This relates to the control of all communication within a given environment including both the individual’s inner communication as well as their external, inter-personal communication. Milieu control is maintained through structuring all group dialogue around the power and control wheel and the equality wheel. When these two models stand-alone they finely calibrate a wide range of constructive and destructive inter-personal behaviours which make a considerable contribution to our understanding of what constitutes harmful and unharmful relationships. However, those I interviewed described them being used in conjunction with a radical feminist ideology which holds a cynical stereotypical view of men who are all viewed as rapists or perpetrators of domestic abuse or potential rapists and perpetrators of domestic abuse.
The men I interviewed told me
- “make no mistake about it, we were left in no doubt that men are bad”
- “I was assumed to be a serial offender; you were not allowed to say “it only happened the once”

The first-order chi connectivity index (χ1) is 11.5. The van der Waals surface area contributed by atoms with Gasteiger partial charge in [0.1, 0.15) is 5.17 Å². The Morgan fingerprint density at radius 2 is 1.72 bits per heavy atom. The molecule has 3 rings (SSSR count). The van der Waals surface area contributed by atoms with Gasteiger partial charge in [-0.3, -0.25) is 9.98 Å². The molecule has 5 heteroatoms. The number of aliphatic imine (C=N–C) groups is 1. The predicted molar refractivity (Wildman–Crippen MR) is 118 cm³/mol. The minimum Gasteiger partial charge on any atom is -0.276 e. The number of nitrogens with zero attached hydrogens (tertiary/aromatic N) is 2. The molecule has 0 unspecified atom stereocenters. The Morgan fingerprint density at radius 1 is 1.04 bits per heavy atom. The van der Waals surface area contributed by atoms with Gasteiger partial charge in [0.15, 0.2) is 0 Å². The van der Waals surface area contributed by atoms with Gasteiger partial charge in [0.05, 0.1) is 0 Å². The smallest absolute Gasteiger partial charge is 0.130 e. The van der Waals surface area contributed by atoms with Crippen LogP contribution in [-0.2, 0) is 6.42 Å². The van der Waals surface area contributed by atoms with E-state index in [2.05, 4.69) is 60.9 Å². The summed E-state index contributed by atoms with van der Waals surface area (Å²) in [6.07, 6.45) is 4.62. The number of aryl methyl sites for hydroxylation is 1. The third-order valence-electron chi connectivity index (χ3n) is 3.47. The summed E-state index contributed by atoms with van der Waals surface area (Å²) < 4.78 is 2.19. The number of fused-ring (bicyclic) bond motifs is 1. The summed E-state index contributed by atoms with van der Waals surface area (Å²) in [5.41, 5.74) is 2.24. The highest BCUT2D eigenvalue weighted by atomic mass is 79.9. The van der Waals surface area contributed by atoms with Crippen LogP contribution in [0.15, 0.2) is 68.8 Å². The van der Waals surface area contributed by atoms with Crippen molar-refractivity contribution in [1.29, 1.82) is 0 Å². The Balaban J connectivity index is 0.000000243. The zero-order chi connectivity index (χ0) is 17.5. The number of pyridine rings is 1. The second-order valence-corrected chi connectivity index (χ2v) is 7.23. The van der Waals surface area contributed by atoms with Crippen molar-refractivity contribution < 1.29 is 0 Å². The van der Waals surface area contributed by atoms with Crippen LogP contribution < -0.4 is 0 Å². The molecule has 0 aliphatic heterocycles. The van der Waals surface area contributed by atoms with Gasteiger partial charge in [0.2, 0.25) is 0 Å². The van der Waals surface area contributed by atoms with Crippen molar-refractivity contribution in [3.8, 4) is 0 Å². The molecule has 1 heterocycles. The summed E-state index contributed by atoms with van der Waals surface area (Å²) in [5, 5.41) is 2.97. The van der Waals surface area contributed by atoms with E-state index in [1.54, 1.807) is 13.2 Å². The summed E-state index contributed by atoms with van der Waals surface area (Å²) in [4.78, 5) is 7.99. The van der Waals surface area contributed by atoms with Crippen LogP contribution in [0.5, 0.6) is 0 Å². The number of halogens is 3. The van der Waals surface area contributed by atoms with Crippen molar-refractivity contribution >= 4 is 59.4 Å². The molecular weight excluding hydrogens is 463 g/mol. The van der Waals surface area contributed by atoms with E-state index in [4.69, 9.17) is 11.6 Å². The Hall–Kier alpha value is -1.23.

- “you knew that if you didn’t agree with them you’d be off the course; ‘off the course was code for ‘back to court’ or ‘prison’
These highly structured groups restrict participant discussion to the eight abusive behaviours on the power and control wheel and their eight non-abusive counterparts on the equality wheel. The men I interviewed told me that they were assumed to have committed harmful behaviours from each of the eight categories and were discouraged from saying
- “actually, I never sexually abused my wife”
- “I never financially exploited my partner”
- “I didn’t use the children to manipulate her”
Facilitators argue that ‘the driving force [of domestic abuse] is the hub of the wheel…. power and control – not alcohol, stress, drugs, poverty, bad childhood experiences or anger problems (REFERENCE).’ Each of the interviewees had reflected on their behaviour and all of them had a complex narrative of why what happened had happened; invariably they resolved that there were multiple personal and interpersonal factors that had contributed to the single, abstracted event, with the single explanation, which facilitators, magistrates and judges focus on. They quickly learned that these other kind of explanations would not be tolerated. When the milieu is being controlled individual autonomy becomes a threat to the group and those men I interviewed who challenged the notion that all men are bad, denied that they hadn’t committed a category of abuse or offered an alternative explanation from ‘the party line’ (participant) were told they were being